Sunday, July 11, 2010

I Wonder How Many Unemployed Lawyers Applied to Teach For America

Consider yourself lucky if you were accepted to this year's Teach For America program. Getting into a T14 law school seems easier than getting into Teach For America these days:
Alneada Biggers, Harvard class of 2010, was amazed this past year when she discovered that getting into the nation’s top law schools and grad programs could be easier than being accepted for a starting teaching job with Teach for America.

Ms. Biggers says that of 15 to 20 Harvard friends who applied to Teach for America, only three or four got in. “This wasn’t last minute — a lot applied in August 2009, they’d been student leaders and volunteered,” Ms. Biggers said. She says one of her closest friends wanted to do Teach for America, but was rejected and had to “settle” for University of Virginia Law School.

Hah. "Settling for" law school is one of the first red flags that you do not belong in law school. There are easier and more lucrative professions to "settle for" rather than spending 3 years of your 20s and $150k to enter a miserable and jobless profession. Oh well. Alneada Biggers should feel very blessed. Teach for America might have saved her from the horrible fate of law school or graduate school during the jobless era. I'm going to guess Biggers will have a better chance at finding a job three years from now than her UVA Law friend.

Another plus that TFA offers is an income that most unemployed and shitlaw lawyers can only dream of: a $45,000 yearly income. I'm sure doc review attorneys are drooling right now.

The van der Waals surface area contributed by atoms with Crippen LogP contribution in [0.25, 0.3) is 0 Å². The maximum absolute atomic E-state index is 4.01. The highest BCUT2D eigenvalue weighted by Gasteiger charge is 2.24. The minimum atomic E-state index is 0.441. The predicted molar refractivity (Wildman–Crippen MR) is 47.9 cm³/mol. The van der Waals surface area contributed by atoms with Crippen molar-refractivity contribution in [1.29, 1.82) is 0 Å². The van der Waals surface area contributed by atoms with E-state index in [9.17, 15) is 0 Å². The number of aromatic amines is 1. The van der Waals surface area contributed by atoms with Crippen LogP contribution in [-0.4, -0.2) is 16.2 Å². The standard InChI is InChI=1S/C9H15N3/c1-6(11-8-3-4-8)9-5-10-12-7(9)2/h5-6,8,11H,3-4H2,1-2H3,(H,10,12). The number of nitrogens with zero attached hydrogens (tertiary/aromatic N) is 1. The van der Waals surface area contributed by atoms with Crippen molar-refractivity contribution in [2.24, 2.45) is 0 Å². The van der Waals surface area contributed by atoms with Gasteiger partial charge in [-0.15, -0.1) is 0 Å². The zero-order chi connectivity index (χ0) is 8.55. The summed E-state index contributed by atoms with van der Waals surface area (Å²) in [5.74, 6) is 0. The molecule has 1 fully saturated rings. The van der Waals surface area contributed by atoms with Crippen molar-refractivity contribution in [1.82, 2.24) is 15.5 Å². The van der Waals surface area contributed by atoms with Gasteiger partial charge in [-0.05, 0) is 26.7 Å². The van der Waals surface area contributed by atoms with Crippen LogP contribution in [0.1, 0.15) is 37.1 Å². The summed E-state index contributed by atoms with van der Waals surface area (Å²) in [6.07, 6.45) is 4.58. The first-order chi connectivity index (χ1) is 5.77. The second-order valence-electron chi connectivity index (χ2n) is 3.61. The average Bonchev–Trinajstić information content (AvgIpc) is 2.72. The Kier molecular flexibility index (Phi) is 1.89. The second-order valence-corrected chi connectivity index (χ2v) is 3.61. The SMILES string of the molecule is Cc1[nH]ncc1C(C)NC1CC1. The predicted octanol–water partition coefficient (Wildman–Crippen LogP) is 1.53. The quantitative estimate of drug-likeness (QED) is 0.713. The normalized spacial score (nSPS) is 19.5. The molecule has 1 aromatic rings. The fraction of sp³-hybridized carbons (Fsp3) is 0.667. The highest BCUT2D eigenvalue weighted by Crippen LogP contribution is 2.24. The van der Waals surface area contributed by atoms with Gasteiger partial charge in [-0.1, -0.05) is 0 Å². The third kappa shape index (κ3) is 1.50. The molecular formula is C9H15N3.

I've heard mixed reviews about TFA. I knew several people who did the program right out of college and were unprepared and inexperienced to deal with the demands of teaching in an urban environment. TFA seems to have gone the way of top graduate and law schools in that it is prestigious in name and all the Ivy League grads want to go, but one can argue about its benefits to the people they are supposed to serve. I've always felt the program serves more as a stepping stone for the participating college graduates to put on their resume to get into a prestigious graduate school or get a good job after they leave TFA.

While Teach for America is highly regarded by undergrads — Mr. Goldberg said Duke recruiting sessions typically attracted 50 students — it gets mixed reviews from education experts.

Research indicates that generally, the more experienced teachers are, the better their students perform, and several studies have criticized Teach for America’s turnover rate.

“I’m always shocked by the hullaboo, given Teach for America’s size” — about 0.2 percent of all teachers — “and its mixed impact,” said Julian Vasquez Heilig, a University of Texas professor. Dr. Heilig and Su Jin Jez of California State University, Sacramento, recently published a critical assessment after reviewing two dozen studies. One study cited indicated that “by the fourth year, 85 percent of T.F.A. teachers had left” New York City schools.

“These people could be superstars, but most leave before they master the teaching craft,” Dr. Heilig said.

Maybe TFA should accept people who are actually serious about teaching as a career and not because they graduated from college (or law school) and couldn't find a job. Did any of you unemployed lawyers out there apply to Teach For America?


  1. It's great P.R. Largely over-privileged, mostly white college and grad school students rush into the cities to save the poor from themselves because they don't know better (I'm being cynical of course, it started with good intentions but so does the road to hell). This same phenomena is repeated across the federal government--whether it be Teach for America, Peace Corps, Army Corps of Engineers (largely a govt jobs program for unemployable engineers).